The Wandering FireThe Summer Tree, the first book of The Fionavar Tapestry, was gripping & amazing. It gutted me. As the series is regarded as one of the classics of fantasy, it is no surprise that The Wandering Fire was a feast as well. My review of The Summer Tree applies to this book too:  The Wandering Fire continues the story, and has the same strengths as Kay’s debut. I’ll elaborate a bit on some of those – language & emotion – , and discuss a few themes that are deepened in this second book. Naturally, I more than look forward to reading The Darkest Road, the concluding volume.

This book is written in not too long sentences that flow easily into one and another, yet often have an archaic, solemn character. Content and form are aligned: the prose fits the subject matter that is heavily infused with all kinds of myths & legends – even King Arthur makes his appearance in Fionavar. Guy Gavriel Kay is an expert of the simple but effective image. Expect no elaborate similes or lengthy descriptions, but beautiful, precise miniatures, like these:

The lofty words rose and then fell into silence, like waves breaking around the King’s rock-still face.


She closed her eyes. Moonlight made a marble statue of her, pale and austere.


The sword of the giant urgach crashed in an arc that seemed to bruise the very air.

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THE SUMMER TREE – Guy Gavriel Kay (1984)

The Summer Tree…but not even the gods may shape exactly what they will, and some say that this truth is at the heart of the whole long tale.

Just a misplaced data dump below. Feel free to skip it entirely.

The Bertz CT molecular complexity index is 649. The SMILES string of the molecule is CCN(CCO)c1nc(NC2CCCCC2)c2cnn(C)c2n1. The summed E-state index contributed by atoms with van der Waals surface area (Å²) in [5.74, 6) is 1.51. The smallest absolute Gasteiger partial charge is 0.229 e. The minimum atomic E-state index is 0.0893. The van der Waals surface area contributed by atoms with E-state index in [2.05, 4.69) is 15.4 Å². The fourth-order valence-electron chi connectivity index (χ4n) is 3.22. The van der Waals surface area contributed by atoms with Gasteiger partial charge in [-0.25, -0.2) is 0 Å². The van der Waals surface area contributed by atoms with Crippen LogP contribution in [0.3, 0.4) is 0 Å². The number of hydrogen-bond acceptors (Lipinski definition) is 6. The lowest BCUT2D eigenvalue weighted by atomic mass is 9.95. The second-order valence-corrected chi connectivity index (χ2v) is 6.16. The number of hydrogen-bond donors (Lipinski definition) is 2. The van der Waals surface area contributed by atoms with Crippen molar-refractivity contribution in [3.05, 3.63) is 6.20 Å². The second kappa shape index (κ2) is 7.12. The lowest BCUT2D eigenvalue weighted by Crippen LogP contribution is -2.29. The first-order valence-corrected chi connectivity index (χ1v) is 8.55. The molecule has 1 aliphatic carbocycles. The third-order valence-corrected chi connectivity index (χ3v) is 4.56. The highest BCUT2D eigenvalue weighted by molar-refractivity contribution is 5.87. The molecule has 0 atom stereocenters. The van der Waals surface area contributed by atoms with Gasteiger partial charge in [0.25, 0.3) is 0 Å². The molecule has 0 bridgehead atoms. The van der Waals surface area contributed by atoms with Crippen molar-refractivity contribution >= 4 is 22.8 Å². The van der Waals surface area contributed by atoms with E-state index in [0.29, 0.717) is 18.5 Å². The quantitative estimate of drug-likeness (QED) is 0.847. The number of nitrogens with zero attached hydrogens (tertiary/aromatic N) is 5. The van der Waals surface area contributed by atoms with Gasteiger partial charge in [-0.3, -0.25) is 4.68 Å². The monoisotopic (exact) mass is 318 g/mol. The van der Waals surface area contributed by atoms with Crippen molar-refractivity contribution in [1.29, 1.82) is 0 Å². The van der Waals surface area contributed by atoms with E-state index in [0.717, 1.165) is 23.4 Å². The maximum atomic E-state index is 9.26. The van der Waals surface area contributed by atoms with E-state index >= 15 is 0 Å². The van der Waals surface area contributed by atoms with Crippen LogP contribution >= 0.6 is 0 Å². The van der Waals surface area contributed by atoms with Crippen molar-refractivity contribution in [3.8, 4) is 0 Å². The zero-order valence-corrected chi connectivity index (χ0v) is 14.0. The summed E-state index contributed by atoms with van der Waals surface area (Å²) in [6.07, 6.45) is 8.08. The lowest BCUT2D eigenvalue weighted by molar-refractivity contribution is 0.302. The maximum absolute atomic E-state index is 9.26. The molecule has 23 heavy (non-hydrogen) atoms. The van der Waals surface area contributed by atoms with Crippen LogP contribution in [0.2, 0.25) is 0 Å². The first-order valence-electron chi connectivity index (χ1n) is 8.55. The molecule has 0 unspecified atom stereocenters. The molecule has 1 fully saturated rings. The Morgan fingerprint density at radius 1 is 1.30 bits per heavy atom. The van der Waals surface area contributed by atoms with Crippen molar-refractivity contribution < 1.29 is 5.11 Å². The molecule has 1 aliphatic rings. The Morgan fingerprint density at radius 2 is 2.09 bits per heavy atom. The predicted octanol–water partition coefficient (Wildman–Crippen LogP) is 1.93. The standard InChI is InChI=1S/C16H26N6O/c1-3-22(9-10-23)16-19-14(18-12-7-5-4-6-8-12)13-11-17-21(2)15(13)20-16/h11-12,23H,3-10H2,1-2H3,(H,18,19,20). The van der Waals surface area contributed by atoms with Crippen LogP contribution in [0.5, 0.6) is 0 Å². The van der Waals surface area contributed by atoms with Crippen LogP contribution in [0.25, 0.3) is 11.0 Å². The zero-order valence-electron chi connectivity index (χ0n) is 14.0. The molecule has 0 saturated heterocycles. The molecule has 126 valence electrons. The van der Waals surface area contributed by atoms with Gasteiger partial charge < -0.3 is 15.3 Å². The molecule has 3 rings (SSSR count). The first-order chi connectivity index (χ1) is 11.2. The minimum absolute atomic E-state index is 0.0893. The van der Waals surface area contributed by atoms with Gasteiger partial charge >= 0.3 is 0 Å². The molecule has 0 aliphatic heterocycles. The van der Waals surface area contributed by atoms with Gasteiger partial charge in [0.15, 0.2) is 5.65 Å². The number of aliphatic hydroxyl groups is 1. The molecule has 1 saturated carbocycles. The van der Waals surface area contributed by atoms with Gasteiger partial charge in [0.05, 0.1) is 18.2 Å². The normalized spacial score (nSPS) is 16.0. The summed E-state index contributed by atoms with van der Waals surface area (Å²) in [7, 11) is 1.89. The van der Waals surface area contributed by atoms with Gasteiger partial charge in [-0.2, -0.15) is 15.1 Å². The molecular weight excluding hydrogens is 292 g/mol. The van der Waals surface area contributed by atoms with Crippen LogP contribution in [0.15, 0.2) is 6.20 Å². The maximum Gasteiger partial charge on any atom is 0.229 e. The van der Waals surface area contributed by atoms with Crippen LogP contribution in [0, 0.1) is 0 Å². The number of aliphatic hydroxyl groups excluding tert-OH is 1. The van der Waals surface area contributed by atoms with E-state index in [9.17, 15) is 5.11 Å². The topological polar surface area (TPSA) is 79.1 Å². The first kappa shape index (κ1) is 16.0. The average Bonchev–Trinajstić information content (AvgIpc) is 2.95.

It happened again! I finished a book by an author I hadn’t read, and my TBR-pile suddenly expanded with potentially 10 volumes. It’s daunting, yet comforting too: despite me writing a fair share of lukewarm reviews of supposed classics & books that are generally praised, it seems unlikely that I’ll run out of good books soon. The Summer Tree is the debut of Canadian writer Guy Gavriel Kay, and the first book of The Fionavar Tapestry trilogy. It is not an original book, but it’s a genuine treat nonetheless.

Kay borrows heavily from lots of sources: the Fionavar world resembles Tolkien’s (the greedy dwarves are in decline, there are graceful, near immortal elves, and there’s the threat of a dark, powerful god once defeated returning), Zelazny’s Amber (an original first world with a pattern of which all other worlds, including our Earth, are shadowy reflections), and generally myths from around the world, like the theme of a barren, dry land made fertile again by the sacrifice of the King, described at the end of the 19th century by Frazer in the classic, highly influential study The Golden Bough – a theme central to the story of this volume.

The fact that Frazer sprang to my mind is no coincidence: The Summer Tree is steeped in the Romantic tradition, as is, arguably, most – if not all – high fantasy. So, why, despite the fact that one can make a pretty solid case for this book to be generic in most of its aspects, was I blown away by it? Continue reading